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Johnson v. Fernandez

United States District Court, C.D. California

February 4, 2015


Derrick L Johnson, Petitioner, Pro se, Quartzsite, AZ.

GEORGE H. WU, UNITED STATES DISTRICT JUDGE. John E. McDermott, United States Magistrate Judge.



On August 28, 2014, Petitioner filed a Petition for Writ of Habeas Corpus pursuant to 28 U.S.C. § 2254. On September 9, 2014, Petitioner filed a First Amended Petition (" FAP"). For the reasons set forth below, the FAP is dismissed without prejudice.


In his FAP, Petitioner challenges the validity of an order issued by the Riverside County Superior Court. According to Petitioner, on May 2, 2014, Court Commissioner Kenneth J. Fernandez issued a " domestic violence restraining order requiring 'no contact' with [Petitioner's] children, []ex-spouse[] Malisa Johnson, and personal separate property." (FAP at 2, 5-6.) Petitioner alleges that Court Commissioner Fernandez's actions in issuing this order violated Petitioner's constitutional rights to substantive and procedural due process as well as to equal protection of the laws. Specifically, Petitioner states that Court Commissioner Fernandez entered the order in question without proper authority or procedural protections, including lack of notice and denial of the right to present evidence and cross-examine witnesses at the hearing. Petitioner also claims that the challenged state court order applies an erroneous legal standard and violates Petitioner's " right to [an] unbiased tribunal" and his fundamental right to parent his children and to " own property." (FAP at 5-6.) Petitioner apparently requests that the Court enjoin the enforcement of this order. (FAP at 2, 6.) There is no indication that Petitioner is or ever has been in state custody in connection with the state proceedings at issue. As best the Court can tell, it seems Petitioner seeks judicial intervention regarding state court proceedings related to marital and child custody issues.


I. Standard of Review

Pursuant to Rule 4 of the Rules Governing § 2254 Cases in the United States District Courts, a district court may summarily dismiss a habeas corpus petition, before the respondent files an answer, " [i]f it plainly appears from the face of the petition . . . that the petitioner is not entitled to relief." The notes to Rule 4 state: " 'a dismissal may be called for on procedural grounds, which may avoid burdening the respondent with the necessity of filing an answer on the substantive merits of the petition.'" See Boyd v. Thompson, 147 F.3d 1124, 1127-28 (9th Cir. 1998); White v. Lewis, 874 F.2d 599, 602-03 (9th Cir. 1989).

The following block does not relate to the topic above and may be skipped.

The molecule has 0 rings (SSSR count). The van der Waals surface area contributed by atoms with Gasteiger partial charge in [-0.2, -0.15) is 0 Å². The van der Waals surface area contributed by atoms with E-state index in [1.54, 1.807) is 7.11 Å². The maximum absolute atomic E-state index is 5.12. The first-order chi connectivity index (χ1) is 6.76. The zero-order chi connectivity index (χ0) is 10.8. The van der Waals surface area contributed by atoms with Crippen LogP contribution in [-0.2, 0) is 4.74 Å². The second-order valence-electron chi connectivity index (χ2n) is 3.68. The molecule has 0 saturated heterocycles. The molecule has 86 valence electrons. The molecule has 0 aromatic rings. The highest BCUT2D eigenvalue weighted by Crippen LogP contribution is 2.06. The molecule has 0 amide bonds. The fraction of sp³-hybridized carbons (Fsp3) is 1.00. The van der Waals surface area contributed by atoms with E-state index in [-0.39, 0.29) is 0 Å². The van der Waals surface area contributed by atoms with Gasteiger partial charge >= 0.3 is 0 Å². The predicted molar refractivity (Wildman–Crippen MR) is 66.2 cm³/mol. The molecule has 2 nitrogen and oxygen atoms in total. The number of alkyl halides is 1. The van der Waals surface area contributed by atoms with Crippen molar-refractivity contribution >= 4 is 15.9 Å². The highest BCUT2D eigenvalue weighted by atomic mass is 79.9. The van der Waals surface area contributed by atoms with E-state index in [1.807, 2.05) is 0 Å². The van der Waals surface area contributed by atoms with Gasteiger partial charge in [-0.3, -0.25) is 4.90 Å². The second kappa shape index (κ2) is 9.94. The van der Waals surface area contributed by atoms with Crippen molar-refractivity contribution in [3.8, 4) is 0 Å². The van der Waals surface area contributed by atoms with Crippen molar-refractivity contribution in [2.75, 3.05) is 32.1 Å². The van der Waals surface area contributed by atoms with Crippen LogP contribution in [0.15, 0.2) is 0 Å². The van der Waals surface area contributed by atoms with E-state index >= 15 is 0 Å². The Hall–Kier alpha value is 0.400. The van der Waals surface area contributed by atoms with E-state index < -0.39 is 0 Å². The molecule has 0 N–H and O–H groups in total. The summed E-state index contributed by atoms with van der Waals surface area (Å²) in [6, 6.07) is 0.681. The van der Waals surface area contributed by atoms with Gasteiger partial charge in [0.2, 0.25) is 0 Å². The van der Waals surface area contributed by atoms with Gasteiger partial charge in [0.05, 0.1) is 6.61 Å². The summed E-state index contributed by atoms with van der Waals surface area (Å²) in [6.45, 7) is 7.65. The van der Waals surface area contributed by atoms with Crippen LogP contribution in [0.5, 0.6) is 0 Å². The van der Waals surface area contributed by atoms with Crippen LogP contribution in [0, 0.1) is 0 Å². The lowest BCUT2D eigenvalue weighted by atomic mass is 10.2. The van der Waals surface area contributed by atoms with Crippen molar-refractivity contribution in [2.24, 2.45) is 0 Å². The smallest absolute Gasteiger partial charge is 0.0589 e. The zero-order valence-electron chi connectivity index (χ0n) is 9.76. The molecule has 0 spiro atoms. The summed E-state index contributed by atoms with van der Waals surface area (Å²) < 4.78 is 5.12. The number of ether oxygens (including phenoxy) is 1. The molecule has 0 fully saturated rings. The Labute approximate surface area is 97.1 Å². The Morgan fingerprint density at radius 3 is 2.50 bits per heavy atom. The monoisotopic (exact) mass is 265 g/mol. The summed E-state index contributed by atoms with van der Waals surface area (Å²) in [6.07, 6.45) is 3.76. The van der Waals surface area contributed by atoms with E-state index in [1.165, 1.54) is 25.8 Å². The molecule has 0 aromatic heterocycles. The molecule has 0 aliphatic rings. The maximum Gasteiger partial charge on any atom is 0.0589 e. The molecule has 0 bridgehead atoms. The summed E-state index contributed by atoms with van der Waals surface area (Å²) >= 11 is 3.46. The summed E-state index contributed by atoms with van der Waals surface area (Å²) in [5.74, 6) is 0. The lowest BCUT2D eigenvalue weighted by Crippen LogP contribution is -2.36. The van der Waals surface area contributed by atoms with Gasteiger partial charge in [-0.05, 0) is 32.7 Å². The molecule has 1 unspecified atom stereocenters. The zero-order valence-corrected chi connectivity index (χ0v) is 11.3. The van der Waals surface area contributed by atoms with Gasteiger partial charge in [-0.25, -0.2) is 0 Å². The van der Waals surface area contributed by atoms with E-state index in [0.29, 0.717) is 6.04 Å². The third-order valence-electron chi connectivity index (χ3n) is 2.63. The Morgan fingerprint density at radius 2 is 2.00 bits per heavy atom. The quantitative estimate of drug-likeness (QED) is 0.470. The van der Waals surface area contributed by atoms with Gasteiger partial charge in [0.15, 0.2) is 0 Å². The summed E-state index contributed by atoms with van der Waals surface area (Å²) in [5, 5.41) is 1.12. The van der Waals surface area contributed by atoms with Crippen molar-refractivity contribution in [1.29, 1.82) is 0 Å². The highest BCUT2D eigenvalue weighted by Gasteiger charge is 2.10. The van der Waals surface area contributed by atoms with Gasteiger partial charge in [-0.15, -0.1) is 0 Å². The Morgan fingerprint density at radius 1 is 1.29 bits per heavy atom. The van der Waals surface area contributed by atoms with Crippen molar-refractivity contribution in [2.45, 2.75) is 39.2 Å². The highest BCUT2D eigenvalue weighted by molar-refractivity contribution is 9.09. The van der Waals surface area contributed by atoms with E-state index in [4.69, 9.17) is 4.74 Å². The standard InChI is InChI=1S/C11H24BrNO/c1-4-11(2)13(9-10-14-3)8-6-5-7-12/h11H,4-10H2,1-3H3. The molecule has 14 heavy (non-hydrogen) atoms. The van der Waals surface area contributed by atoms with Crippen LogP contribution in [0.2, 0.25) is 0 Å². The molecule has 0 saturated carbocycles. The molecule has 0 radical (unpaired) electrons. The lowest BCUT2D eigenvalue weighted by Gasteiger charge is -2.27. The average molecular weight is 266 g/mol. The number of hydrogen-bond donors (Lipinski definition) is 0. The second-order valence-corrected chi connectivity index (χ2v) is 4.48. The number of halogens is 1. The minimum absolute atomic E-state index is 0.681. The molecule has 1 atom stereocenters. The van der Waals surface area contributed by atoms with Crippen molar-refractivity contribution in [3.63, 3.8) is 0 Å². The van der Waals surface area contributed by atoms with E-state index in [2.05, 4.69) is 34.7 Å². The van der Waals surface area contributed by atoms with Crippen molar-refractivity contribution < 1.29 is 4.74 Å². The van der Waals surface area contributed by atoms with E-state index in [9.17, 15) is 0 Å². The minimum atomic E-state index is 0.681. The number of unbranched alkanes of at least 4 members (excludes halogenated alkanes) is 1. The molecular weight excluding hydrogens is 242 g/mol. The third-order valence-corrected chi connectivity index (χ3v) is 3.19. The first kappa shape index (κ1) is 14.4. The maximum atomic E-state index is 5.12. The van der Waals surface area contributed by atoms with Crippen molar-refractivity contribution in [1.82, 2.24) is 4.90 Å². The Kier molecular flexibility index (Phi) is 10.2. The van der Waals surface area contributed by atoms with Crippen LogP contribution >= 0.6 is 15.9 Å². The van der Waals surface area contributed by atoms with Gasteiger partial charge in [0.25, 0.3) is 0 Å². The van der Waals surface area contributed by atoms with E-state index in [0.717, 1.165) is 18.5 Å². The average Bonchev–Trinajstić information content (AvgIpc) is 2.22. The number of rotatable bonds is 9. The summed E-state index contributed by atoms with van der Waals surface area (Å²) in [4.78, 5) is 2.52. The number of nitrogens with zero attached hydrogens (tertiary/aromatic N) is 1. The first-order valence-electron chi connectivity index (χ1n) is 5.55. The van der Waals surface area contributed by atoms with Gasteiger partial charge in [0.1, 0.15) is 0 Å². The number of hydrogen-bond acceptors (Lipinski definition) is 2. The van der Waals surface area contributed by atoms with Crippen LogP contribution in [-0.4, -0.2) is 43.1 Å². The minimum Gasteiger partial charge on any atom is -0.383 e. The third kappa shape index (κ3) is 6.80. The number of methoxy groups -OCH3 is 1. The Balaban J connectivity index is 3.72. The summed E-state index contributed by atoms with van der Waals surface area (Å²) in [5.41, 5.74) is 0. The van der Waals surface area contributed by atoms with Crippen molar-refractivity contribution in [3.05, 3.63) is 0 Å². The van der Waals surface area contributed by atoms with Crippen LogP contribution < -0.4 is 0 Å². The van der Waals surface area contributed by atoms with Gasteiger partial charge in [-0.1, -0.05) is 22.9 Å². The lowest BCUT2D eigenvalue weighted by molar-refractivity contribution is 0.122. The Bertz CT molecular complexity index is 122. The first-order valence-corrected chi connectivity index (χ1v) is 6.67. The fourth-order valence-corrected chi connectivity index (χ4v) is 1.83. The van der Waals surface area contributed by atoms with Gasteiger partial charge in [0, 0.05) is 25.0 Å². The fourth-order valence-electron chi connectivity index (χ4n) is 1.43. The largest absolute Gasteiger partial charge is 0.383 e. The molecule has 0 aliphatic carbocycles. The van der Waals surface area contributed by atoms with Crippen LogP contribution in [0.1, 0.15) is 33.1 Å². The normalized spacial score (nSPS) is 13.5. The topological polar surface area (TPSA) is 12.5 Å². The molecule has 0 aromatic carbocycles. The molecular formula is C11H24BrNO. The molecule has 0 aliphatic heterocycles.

Rule 4 is also applicable and permits summary dismissal when no claim for relief is stated. O'Bremski v. Maass, 915 F.2d 418, 420 (9th Cir. 1990), cert. denied, 498 U.S. 1096, 111 S.Ct. 986, 112 L.Ed.2d 1070 (1991). Summary dismissal is appropriate where the allegations in the petition are vague or conclusory, palpably incredible, or patently frivolous or false. Hendricks v. Vasquez, 908 F.2d 490, 491 (9th Cir. 1990) (quoting Blackledge v. Allison, 431 U.S. 63, 75-76, 97 S.Ct. 1621, 52 L.Ed.2d 136 (1977)). Because Petitioner has stated no viable basis for relief over which the Court has jurisdiction, the FAP is patently frivolous and must be dismissed without prejudice.

II. The Court Lacks Subject Matter Jurisdiction Over The FAP

The district court has the power and the duty to raise the adequacy of an applicant's standing to bring suit and the existence of subject matter jurisdiction. Bernhardt v. County of Los Angeles, 279 F.3d 862, 868 (9th Cir. 2002); Benavidez v. Eu, 34 F.3d 825, 830 (9th Cir. 1994). " If the court determines at any time that it lacks subject-matter jurisdiction, the court must dismiss the action." Fed.R.Civ.P. 12(h)(3); Franklin v. Oregon Welfare Div., 662 F.2d 1337, 1342 (9th Cir. 1981).

The Court lacks subject matter jurisdiction to entertain the FAP under 28 U.S.C. § 2254 or any of the habeas corpus statutes. Under 28 U.S.C. § 2254, a federal court " shall entertain an application for a writ of habeas corpus . . . only on the ground that [the applicant] is in custody in violation of the Constitution or laws or treaties of the United States." Likewise, 28 U.S.C. § 2255 permits a habeas petition by a " prisoner in custody under sentence of a court established by Act of Congress claiming the right to be released upon the ground that the sentence was imposed in violation of the Constitution or laws of the United States[.]" Finally, 28 U.S.C. § 2241 extends to " prisoner[s]" in custody under specified circumstances. Thus, the applicant must be " in custody" in order to establish subject matter jurisdiction for purposes of habeas review.

Here, the FAP alleges that Court Commissioner Fernandez acted without proper authority and contrary to law in connection with domestic relations proceedings involving Petitioner, his children, and his ex-wife. Petitioner alleges that Court Commissioner Fernandez violated Petitioner's constitutional rights in these proceedings. There is no allegation that Petitioner is or has been in custody as a result of these state proceedings, and this type of deprivation does not rise to the level of " custody" required by federal habeas statutes. See Lehman v. Lycoming County Children's Services, 458 U.S. 502, 512-16, 102 S.Ct. 3231, 73 L.Ed.2d 928 (1982) (" extending the federal writ to challenges to state child-custody decisions -- challenges ...

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